Nina is a second-year PhD student at the University of Louisville. Her research focuses on establishing and maintaining sport partnerships in parasports and developing successful adaptive sports programs. A German Native, Nina is a Fulbright alumnus and has lived, studied, and worked in four countries.
November 14, 2017 – the day my life changed forever, and my biggest dream came true. I was in Arnhem, Netherlands, a senior in the International Business and Management Studies program at the Arnhem Business School. I was delighted to see an email informing me that I had been awarded the 2018-2019 Fulbright Scholarship. I opened the email and read it over and over again because I simply could not believe it. A few sleepless nights later (because I was so excited), I received another email from Fulbright Germany informing me that I had been chosen to pursue a master’s degree in Sport Administration at the University of Louisville (UofL). My journey of studying in the U.S. began here and continues to this day.
On my first day at UofL, I realized I was the only foreign student in the program. As a German who completed my undergraduate degree with students from various regions of the world in both the Netherlands and Hong Kong, this was foreign territory to me. Classes were incredibly challenging in the beginning because I was unfamiliar with most of the sport examples discussed. I spoke with my professors and classmates and informed them that I could not relate to the class content with these foreign (to me) examples. That turned the tide and my professors and peers took extra time to expand and explain the examples used in class. Soon I was learning about sport in the U.S. and sharing my experiences of sport and life in other countries. Embracing the American sports world outside the classroom, I found myself on the court at United Centre, home of Michael Jordan and the famed Chicago Bulls, volunteering at the NCAA Men’s Final Four tournament! I was one of 72,000 people in the stadium and made lifelong friends through this experience.
To immerse myself in the American sport culture and make the most of my time in the U.S., I decided to pursue an internship with the development department (Cardinal Athletic Fund) of Louisville Athletics. This internship gave me the opportunity to learn from some of the best development directors in the nation. I was able to work during football games and men’s basketball games, which provided me with a once in a lifetime experience and incredibly valuable connections. If I can give one advice to foreign students, it is to network. And guess what, turns out an accent is always going to be a conversation starter!
While my Fulbright scholarship fulfilled my lifelong dream of studying in the U.S. and pursuing a degree in Sport Administration (a goal from 5th grade), it was not the end of my journey in America. My professors opened doors for me that I did not think existed for a first-generation college student. Thanks to Dr. Mary Hums, I was able to stay at UofL, and am now pursuing a Ph.D. in Educational Leadership and Organizational Development, specializing in Sport Administration. My doctoral degree is funded by a University Fellowship.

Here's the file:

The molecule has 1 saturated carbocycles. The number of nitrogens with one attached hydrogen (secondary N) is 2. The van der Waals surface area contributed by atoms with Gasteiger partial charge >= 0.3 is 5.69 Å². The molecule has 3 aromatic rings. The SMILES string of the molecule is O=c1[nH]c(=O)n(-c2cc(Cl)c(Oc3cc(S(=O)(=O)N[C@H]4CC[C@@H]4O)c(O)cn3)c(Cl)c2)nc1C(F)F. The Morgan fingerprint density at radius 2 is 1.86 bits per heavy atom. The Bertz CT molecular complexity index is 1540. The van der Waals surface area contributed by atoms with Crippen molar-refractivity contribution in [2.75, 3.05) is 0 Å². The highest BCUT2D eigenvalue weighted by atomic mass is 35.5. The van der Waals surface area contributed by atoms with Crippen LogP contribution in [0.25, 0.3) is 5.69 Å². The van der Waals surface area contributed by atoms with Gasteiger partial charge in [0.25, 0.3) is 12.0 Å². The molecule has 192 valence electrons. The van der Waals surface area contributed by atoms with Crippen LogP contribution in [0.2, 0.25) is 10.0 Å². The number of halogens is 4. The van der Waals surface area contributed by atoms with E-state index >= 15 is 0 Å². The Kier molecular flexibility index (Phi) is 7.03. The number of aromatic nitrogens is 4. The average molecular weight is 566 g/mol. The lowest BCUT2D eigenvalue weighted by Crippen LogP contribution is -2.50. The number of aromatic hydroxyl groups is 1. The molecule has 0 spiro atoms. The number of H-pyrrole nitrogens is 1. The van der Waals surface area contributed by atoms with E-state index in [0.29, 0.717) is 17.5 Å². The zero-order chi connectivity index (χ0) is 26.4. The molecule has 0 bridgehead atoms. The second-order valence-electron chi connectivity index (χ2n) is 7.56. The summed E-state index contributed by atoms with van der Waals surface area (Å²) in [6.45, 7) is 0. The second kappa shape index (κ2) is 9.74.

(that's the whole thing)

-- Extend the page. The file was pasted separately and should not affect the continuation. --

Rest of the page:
It is said that the U.S. is the country of opportunities, and I can confirm, that for me, it has been. Since starting my doctoral program, I have gained opportunities to teach and be involved in research projects. I have taught classes in Sport Finance, International Sport, and Issues and Ethics in Sport. This has given me valuable experience in lecturing, designing and grading assignments, and learning from student feedback. I have been involved in several research activities, such as preparing a grant proposal for International Sport Programming, and a study with my peers in the doctoral program examining college adaptive sport sponsorship and the role of cause-related marketing. Being involved with these projects has given me new skills in qualitative and quantitative research methods, grants and report writing, and working as part of a team. I have attended and presented at a variety of academic conferences, which has improved my ability to present in front of an audience and answer questions on the spot. Additionally, I have had the privilege of speaking with middle and high school students in various cities in Kentucky about the importance of intercultural and international exchange.
If you are an international student thinking about studying or are currently studying in North America, I urge you to seek opportunities, dream bigger, and work harder because you will be rewarded with an experience unlike any other. To U.S.-based students, educators, and administrators, embrace the knowledge and nurture the talent of your international students. It will not only be valuable to them, but also to you.
Do you have any questions about studying in the U.S., my experiences, and or working with international students? Do not hesitate to reach out to me: firstname.lastname@example.org